Florida faith leaders have come out in support of a state constitutional amendment that would give former felons a second chance. Those in support include a church in Southwest Florida.
The Bible is rooted in redemption. There’s the death and resurrection of Jesus Christ, of course, but there’s a series of imperfect protagonists before his sacrifice – ones who already asked and received mercy from God.
“Every person has that opportunity," Chad Woolf said. "Nobody is beyond the point of being saved or being able to be redeemed.”
Woolf is the lead pastor of Christ Community Church in Fort Myers. He says scripture is clear that forgiveness is for everyone, which is why he’s supporting Amendment 4.
“They’ve paid their debt to society," Woolf said. "They’re not murderers or sex offenders, which are excluded in this amendment. They’re people who have done what they’ve been asked to do, and they should be allowed to fully reenter society.”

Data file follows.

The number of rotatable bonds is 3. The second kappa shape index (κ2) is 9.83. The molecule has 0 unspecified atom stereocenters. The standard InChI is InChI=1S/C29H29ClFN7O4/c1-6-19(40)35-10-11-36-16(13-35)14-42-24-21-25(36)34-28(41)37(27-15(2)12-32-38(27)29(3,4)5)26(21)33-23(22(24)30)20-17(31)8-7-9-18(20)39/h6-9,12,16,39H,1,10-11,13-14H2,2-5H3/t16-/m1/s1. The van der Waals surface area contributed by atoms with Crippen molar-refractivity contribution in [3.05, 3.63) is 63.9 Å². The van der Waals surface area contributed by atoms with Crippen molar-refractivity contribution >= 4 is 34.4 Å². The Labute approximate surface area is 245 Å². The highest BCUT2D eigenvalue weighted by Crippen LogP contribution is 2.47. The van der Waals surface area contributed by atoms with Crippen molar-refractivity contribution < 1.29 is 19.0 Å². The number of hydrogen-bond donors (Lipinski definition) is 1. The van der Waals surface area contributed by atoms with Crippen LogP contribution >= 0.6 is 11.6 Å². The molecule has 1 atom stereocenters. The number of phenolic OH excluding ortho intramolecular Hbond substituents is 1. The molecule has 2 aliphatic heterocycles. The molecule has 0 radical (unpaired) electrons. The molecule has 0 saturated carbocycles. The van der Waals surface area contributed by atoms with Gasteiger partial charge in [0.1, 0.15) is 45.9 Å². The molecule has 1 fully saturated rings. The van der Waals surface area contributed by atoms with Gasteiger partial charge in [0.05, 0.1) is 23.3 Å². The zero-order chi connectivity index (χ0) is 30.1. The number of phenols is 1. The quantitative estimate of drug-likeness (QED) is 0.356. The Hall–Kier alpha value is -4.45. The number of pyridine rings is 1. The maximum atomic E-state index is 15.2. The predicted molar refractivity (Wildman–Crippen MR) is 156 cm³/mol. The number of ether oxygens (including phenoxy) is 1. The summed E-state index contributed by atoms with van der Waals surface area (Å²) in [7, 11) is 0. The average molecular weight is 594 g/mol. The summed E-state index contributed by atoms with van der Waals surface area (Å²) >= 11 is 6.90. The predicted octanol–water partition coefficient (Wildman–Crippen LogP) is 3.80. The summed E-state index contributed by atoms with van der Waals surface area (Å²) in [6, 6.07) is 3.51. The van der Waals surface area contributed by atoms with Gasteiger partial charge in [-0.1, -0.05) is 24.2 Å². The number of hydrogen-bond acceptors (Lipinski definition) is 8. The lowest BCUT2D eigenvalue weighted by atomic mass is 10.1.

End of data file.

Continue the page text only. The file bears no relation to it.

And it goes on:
If passed, Amendment 4 would restore voting rights to 1.4 million former felons in Florida. That’s twelve times more than the margin of votes between President Trump and Hillary Clinton in the state during the 2016 presidential election.
Woolf said he has seen the impact on a few of those Floridians himself.
“I have been personal friends with people who, through poor choices that they made, have been convicted of felonies, and there’s a lot of shame involved in that," Woolf said. "Nobody wants to have that hanging over them, and I think that we would all agree that we want people to reenter their communities as full participants — not have something hanging over them that might cause them to withdraw or even commit future crimes.”
Before forgiveness, there is often guilt, so while the Bible is a redemption story, it’s often one of shame too. In Psalms, King David writes, “Let me not be put to shame, Lord.”
Woolf said, that’s the same plea of those without rights now in Florida.